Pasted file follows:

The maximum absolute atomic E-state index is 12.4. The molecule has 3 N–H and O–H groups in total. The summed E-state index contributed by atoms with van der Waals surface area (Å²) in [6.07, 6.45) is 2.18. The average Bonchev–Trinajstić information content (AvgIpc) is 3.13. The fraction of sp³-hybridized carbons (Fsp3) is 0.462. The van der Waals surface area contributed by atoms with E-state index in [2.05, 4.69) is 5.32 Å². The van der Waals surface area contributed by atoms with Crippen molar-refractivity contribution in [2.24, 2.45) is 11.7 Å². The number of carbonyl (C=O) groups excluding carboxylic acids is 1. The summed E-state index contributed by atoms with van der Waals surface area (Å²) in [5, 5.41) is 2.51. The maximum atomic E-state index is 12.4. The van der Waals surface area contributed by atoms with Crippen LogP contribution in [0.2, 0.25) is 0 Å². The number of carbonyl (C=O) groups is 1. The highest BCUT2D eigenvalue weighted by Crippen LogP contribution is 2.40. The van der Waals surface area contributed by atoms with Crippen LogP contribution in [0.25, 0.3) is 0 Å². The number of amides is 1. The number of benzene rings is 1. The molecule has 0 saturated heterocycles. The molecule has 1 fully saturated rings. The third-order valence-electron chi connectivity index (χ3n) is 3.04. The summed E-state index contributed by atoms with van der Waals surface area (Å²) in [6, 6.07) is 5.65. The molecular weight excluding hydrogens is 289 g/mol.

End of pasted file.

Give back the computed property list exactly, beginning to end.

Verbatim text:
The maximum absolute atomic E-state index is 12.4. The molecule has 3 N–H and O–H groups in total. The summed E-state index contributed by atoms with van der Waals surface area (Å²) in [6.07, 6.45) is 2.18. The average Bonchev–Trinajstić information content (AvgIpc) is 3.13. The fraction of sp³-hybridized carbons (Fsp3) is 0.462. The van der Waals surface area contributed by atoms with E-state index in [2.05, 4.69) is 5.32 Å². The van der Waals surface area contributed by atoms with Crippen molar-refractivity contribution in [2.24, 2.45) is 11.7 Å². The number of carbonyl (C=O) groups excluding carboxylic acids is 1. The summed E-state index contributed by atoms with van der Waals surface area (Å²) in [5, 5.41) is 2.51. The maximum atomic E-state index is 12.4. The van der Waals surface area contributed by atoms with Crippen LogP contribution in [0.2, 0.25) is 0 Å². The number of carbonyl (C=O) groups is 1. The highest BCUT2D eigenvalue weighted by Crippen LogP contribution is 2.40. The van der Waals surface area contributed by atoms with Crippen LogP contribution in [0.25, 0.3) is 0 Å². The number of amides is 1. The number of benzene rings is 1. The molecule has 0 saturated heterocycles. The molecule has 1 fully saturated rings. The third-order valence-electron chi connectivity index (χ3n) is 3.04. The summed E-state index contributed by atoms with van der Waals surface area (Å²) in [6, 6.07) is 5.65. The molecular weight excluding hydrogens is 289 g/mol.